List of South Korean Visas to Consider for Working in Korea – Best Tips

There are many South Korean Visas out there and it can get pretty complicating.  For those interested in working in Korea, they first need to find the right Visa.  The process can take some time and the documents that are required can be extensive.  The article breaks down everything you need to know about South Korean Visas.  When looking to work in Korea, the most important thing will be your Visa.  So as for every kind of Visa you will need to fill out the Visa application form, bring your passport and ARC(Alien Registration Card if you have one) and a standard-size photograph.  These are pretty much a given.

Below you will see a breakdown of the most popular South Korean Visas.  Take a look and see which one would work best for you.  Remember that the requirements and functions are constantly changing so make sure you contact the immigration office in Korea if you have any questions.  Contact the Korean immigration website: www.hikorea.go.kr or call immigration helpline at 1345.

C-4 Visa – South Korea Visa for Short Term Employment

This Visa should be for those looking to work for a short period of time like in the summer or winter.  Most that apply are those looking to work for short-term marketing events, fashion events, lectures, research, workshops, concerts, conferences, etc.  Whatever the work is it needs to be under 90 days.  Therefore most that apply for the C-4 Visa are creative artists that are looking to make money by performing.  These include musicians, painters, photographers, dancers, or activities related to forms of entertainment such as movies or sports.  Therefore professional athletes, musicians, or fashion models looking to work in Korea for a few months should apply to this Visa.  Technically you don’t have to be the artist themselves, you can even be their manager.  There have been some paid speakers who were able to get the C-4 Visa for Korea.

D-7 Visa – The Corporate Resident/Company Assignment  Visa (Intra-company Transfer)

These South Korean Visas are for those that are already working for a company and are going to be transferred to a registered branch in Korea.  Most that apply are high-level executives, senior managers, head developers, or specialists.  They must have been with the company for more than 1 year.  The D-7 Visa process will usually be handled by the company and if they meet all the requirements.  Some of the documents that the company will need to prepare will be business registration documents, a document proving the wire transfer to a foreign country, and a certificate of business registration.  This also applies for people who are working for a Korean company outside of Korea who are then transferred to the companies headquarters in Korea.   With the D-7 Visa, you will be able to stay in Korea for up to 2 years but can be extended.

D-8 Visa – The Foreign Investment Visa 

The D-8 Visa is mainly for investors and individuals who want to start a business in Korea.  Most foreign investors in Korea are under the D-8 Visa.  Those that are working at a Foreign Investment Company in Korea can also apply for the D-8 Visa.  Also if you are interested in investing in a company run by a Korean citizen, you will be able to get the D-8 Visa.  The investment must be at least 100 million Korean won.

This Visa is used by the Korean government to promote global investments in Korea.  The application will ask for the Foreign investment report or a copy of the investment companies registration certificate.  In addition, documents that show the transfer of the investment amount.  Tech startup founders can also apply for the D-8 Visa.  Documents that will help would be patents in utility and design.  Investors can stay 5 years on the D-8 Visa and IT startups can stay for 2 years.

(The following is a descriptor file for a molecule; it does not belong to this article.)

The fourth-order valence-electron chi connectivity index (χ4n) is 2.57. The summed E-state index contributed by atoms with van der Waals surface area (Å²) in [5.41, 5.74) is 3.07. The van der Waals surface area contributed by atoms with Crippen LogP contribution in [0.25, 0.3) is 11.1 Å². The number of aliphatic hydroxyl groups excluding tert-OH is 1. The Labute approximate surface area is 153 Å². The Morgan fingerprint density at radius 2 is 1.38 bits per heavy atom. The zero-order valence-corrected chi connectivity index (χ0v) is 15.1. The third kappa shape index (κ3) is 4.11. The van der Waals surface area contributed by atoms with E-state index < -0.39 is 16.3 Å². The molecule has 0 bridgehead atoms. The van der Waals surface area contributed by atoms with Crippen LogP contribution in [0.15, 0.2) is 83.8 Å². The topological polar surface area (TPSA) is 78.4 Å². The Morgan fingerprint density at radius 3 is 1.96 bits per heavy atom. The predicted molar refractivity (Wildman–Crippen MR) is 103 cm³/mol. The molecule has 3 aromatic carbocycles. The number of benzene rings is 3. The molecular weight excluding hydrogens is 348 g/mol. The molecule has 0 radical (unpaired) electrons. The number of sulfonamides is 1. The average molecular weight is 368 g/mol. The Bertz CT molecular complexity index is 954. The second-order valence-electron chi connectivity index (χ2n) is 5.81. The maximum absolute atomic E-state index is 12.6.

D-9 Visa – The Trade Management Visa 

This Visa is mainly for overseas traders.  They need to get an ID number from the head of the Korea International Trade Association (KITA).  Applicants need to show that they have the technical knowledge to help with installation, repair, or operation of industrial equipment or machine.  Supervisors for shipbuilding or manufacturing companies apply for the D-9 Visa.  If you are looking to start a business related to trading, shipping, or manufacturing can also apply.  Remember to have your certificate of annual tax payment when filling out the application.  The length of stay is at the discretion of the association but on average it can be for 1 to 2 years.

D-10 Visa – Job-Seeking Visa 

This is the most popular of the D Visas.  These are given to those who need to stay in Korea to search for a job.  This also applies to those who are in internship programs in Korea.  Once they are hired or find a job they will need to switch their Visa type to an E Visa.  Those that are looking to work for a Korean startup are usually on the D-10 Visa to start off with.

Some of the documents you will need will be proof of education, employment activities outline, a diploma, or any form of Certificate of Education.  There are many international University students who go on the D-10 Visa after graduation.  They will need to have their proof of education and transcript as well as an outline of the job seeking process.  You can only be on the D-10 Visa for 6 months, therefore during those 6 months, you will need to constantly look for a job.

E-1 Visa – Higher Education Teaching Visa

Now we are moving on the E-Series of the South Korean Visas which are for those in specialty industries.  Most of the Visas require a sponsor by a company or enterprise.  The E-1 Visa is pretty much the same as an E2 Visa.  The requirements are the same, however, the E1 Visa lets you work for colleges and universities.  Most Foreigners teaching at Universities or colleges in Korea are on the E-1 Visa.  Therefore to apply you must be a native English speaker and have a Bachelor’s Degree from a college or University.  This means in order to apply for the E-1 Visa, one must be from either the United States, Canada, United Kingdom, Australia, New Zealand or South Africa.  The E-1 Visa is good for up to 2 years.

E-2 Visa – English Teaching South Korean Visa 

The E-2 Visa is by far the most popular Visa for foreigners in Korea.  The rise of Hagwons (private English education institutions) has grown in the past 15 years.  This Visa allows foreigners to work in both public and private schools or Hagwons.  You can apply for the E-2 Visa by visiting the Korean consulate.  The requirements are simple.

First, you need to be a native English speaker and have a notarized Bachelor’s degree.  Second, you must have a passport from what the Korean government considers an English speaking Country.  Third, you will need to do a criminal backgrounds check.  Also, you will need to have a sealed transcript pertaining to your degree.  Once you get the E-2 you must ONLY work for the company that sponsored you.  Most that come to Korea under the E-2 Visa will be working with a recruiter that can help with the Visa process.  Those on the E-2 Visa can stay no longer than a year.